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Last Updated: Tuesday, 6 June 2006, 11:25 GMT 12:25 UK
Q&A: European evidence warrant
Madrid train bombing
The US, Madrid and London attacks accelerated EU anti-crime efforts
European Union member states have agreed on a system to speed up the transfer of evidence needed for criminal investigations, from one member state to another.

The agreement, reached on 1 June 2006, creates an "evidence warrant" - an order that would be issued by a judicial authority in one member state and recognised in another.

EU Justice Commissioner Franco Frattini hailed the deal as a key step towards "completing the European space to fight terrorism and organised crime".

What does the evidence warrant change?

Up to now, a country's courts or its justice ministry have been free to choose whether to satisfy another country's request for evidence.

Once the evidence warrant comes into effect, grounds for refusal will be very limited. Announcing their agreement, the member states said the warrant should be "executed immediately in the same way as a domestic procedural measure".

The process is supposed to take a maximum of 60 days or less, instead of months or years.

This could mean that fewer cases collapse for lack of evidence.

Why has the EU taken this step?

There are two main reasons. One is the removal of internal borders in large parts of the EU, which has given a boost to cross-border crime. Most member states agree that this needs to be tackled by better cross-border law enforcement.

The other reason is international terrorism. The attacks in the US in 2001, Madrid in 2004 and London in 2005, have underlined the need for Europeans to work together to improve security.

What kinds of evidence does the warrant cover?

It applies to objects, documents and data which already exist, are readily available, and have been specifically requested - a warrant cannot ask police to go "fishing" for evidence.

The warrant does not apply to statements from suspects or witnesses (these fall into the category of evidence that does not already exist).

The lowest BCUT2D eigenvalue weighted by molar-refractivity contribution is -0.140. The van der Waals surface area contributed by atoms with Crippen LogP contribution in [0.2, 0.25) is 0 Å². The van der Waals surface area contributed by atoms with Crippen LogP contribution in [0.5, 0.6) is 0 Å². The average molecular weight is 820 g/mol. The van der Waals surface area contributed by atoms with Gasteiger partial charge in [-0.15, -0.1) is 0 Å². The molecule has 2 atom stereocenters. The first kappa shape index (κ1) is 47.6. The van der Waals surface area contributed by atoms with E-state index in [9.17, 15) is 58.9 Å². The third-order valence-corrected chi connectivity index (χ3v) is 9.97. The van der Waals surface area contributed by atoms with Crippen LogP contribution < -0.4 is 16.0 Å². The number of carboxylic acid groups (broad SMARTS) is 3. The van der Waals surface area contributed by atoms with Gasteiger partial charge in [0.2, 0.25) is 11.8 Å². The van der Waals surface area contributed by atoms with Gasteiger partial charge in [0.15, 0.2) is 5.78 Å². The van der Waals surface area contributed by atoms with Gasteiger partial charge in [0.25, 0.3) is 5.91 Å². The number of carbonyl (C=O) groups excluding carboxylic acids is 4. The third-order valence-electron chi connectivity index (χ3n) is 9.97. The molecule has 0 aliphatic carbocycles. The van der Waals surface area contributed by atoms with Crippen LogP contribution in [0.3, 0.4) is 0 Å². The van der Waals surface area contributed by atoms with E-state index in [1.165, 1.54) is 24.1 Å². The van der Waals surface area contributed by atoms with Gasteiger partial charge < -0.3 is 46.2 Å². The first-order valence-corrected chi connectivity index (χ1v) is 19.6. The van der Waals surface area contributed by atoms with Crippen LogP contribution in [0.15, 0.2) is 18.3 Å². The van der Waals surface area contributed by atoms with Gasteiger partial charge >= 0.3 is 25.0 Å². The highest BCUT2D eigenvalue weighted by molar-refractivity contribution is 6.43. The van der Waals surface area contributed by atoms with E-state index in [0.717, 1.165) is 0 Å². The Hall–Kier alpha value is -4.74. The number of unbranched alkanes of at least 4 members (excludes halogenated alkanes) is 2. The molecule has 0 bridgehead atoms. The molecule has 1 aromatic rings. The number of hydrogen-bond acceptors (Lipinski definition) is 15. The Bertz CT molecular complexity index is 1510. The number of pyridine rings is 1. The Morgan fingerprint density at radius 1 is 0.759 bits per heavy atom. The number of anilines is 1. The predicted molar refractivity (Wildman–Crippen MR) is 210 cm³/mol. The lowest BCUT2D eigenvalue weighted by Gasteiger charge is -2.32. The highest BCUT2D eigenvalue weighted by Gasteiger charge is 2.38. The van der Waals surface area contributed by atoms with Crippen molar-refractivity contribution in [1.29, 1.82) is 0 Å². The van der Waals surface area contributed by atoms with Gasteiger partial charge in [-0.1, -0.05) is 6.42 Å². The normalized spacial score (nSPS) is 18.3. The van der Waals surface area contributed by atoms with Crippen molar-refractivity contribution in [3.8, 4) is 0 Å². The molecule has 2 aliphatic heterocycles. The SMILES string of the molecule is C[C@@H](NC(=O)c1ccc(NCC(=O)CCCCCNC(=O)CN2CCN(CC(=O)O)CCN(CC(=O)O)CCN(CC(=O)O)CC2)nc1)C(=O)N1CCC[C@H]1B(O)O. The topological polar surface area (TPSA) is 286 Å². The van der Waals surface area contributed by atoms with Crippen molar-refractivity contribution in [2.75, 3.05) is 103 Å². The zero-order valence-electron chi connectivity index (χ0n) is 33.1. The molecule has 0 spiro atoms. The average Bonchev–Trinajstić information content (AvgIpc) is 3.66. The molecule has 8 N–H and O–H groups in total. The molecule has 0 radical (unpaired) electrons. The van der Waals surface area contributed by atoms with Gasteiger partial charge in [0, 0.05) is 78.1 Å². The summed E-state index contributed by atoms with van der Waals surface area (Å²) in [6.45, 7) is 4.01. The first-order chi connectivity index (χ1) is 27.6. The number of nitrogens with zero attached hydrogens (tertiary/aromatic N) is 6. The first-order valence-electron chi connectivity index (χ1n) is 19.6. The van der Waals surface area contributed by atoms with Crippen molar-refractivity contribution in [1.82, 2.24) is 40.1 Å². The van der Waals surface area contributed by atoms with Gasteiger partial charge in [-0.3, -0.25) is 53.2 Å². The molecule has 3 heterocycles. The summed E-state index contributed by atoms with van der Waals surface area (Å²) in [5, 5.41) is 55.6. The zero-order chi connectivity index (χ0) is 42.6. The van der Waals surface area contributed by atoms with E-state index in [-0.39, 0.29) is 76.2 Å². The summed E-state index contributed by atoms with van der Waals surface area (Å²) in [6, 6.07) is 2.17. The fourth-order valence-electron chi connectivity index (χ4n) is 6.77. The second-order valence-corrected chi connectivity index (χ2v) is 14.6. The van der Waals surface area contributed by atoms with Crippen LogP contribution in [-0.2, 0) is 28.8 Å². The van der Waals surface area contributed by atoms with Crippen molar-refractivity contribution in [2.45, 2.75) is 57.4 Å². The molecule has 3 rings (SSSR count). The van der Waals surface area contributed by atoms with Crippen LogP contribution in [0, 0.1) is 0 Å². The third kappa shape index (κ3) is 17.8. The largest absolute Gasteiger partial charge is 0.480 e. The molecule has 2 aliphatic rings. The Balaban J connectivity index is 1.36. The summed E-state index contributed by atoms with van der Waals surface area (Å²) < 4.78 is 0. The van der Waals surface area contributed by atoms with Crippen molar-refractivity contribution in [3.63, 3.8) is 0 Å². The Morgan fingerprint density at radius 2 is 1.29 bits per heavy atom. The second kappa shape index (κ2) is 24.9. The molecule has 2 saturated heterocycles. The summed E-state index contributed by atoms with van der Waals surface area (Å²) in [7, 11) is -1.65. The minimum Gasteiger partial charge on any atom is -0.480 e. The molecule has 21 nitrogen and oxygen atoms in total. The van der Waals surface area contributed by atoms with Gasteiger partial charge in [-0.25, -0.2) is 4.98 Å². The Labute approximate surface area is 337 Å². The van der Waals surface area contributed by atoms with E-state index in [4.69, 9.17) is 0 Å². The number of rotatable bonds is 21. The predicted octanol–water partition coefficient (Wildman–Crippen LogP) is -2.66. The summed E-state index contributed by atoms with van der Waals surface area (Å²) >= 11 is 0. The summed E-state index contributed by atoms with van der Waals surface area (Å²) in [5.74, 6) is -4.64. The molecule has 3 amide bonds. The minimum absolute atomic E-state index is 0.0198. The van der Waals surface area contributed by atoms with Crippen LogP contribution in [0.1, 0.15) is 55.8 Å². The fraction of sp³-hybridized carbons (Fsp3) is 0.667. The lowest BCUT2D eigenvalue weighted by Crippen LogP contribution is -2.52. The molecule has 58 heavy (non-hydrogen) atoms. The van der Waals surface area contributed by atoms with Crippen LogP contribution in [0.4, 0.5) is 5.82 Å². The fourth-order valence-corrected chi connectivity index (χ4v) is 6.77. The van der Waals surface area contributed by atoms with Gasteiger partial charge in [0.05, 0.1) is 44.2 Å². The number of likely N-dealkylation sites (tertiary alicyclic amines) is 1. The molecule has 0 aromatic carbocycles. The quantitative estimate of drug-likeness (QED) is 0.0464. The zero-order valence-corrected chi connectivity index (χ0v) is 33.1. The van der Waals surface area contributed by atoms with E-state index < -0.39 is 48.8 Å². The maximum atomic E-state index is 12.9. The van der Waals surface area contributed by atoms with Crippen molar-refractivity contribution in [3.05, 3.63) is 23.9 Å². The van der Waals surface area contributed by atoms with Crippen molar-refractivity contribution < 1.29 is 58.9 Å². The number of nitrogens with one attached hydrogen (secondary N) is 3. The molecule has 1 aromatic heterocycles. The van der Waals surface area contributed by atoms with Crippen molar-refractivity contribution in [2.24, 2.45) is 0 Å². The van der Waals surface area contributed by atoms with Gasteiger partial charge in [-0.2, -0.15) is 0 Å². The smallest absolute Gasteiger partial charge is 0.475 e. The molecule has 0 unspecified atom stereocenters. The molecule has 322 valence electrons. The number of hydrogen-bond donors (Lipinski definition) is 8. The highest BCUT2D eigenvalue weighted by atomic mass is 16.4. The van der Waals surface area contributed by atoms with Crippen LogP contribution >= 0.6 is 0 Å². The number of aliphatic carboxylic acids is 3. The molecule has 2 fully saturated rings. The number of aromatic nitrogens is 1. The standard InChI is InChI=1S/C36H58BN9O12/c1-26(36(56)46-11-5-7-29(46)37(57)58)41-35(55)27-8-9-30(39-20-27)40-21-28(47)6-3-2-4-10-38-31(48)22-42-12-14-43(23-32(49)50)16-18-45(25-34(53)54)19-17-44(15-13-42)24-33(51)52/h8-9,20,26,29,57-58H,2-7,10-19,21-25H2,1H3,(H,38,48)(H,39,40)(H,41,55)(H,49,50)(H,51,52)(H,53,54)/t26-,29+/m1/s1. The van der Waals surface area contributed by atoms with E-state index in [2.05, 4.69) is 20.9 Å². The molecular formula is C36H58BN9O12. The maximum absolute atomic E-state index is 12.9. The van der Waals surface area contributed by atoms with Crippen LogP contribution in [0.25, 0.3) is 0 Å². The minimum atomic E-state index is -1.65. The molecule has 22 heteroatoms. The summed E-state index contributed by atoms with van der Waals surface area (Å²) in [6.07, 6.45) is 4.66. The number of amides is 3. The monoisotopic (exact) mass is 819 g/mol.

Nor does it apply to DNA samples or fingerprints, covert surveillance, interception of communications, monitoring of bank accounts, or electronic communications data.

However, a warrant can be used to request all these types of evidence if they have already been gathered before the issuing of the warrant.

What kinds of offence does it apply to?

It will be possible to issue a warrant for evidence needed in connection with any criminal proceedings. However, the procedure will be simplest and quickest in relation to 32 serious offences, such as terrorism, people trafficking, child abuse, drugs and weapon trafficking.

In these cases, countries providing the evidence will not stop to verify whether the offence mentioned in the warrant is also an offence under their legal system.

What are the arguments against the evidence warrant?

The evidence warrant is attacked by those who do not think it goes far enough, and those who think it goes too far.

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Enthusiasts for European collaboration in the field of justice and home affairs regret that the warrant does not cover statements, as these form a large proportion of requests for evidence. However the European Commission plans to issue proposals in future to extend the warrant to include statements and other kinds of evidence currently excluded.

Critics who think the warrant goes too far see it as an attack on national sovereignty. They are particularly alarmed by the fact that countries such as Bulgaria and Romania - criticised by the European Commission for judicial corruption - will be able to issue warrants once they join the EU in 2007 or 2008.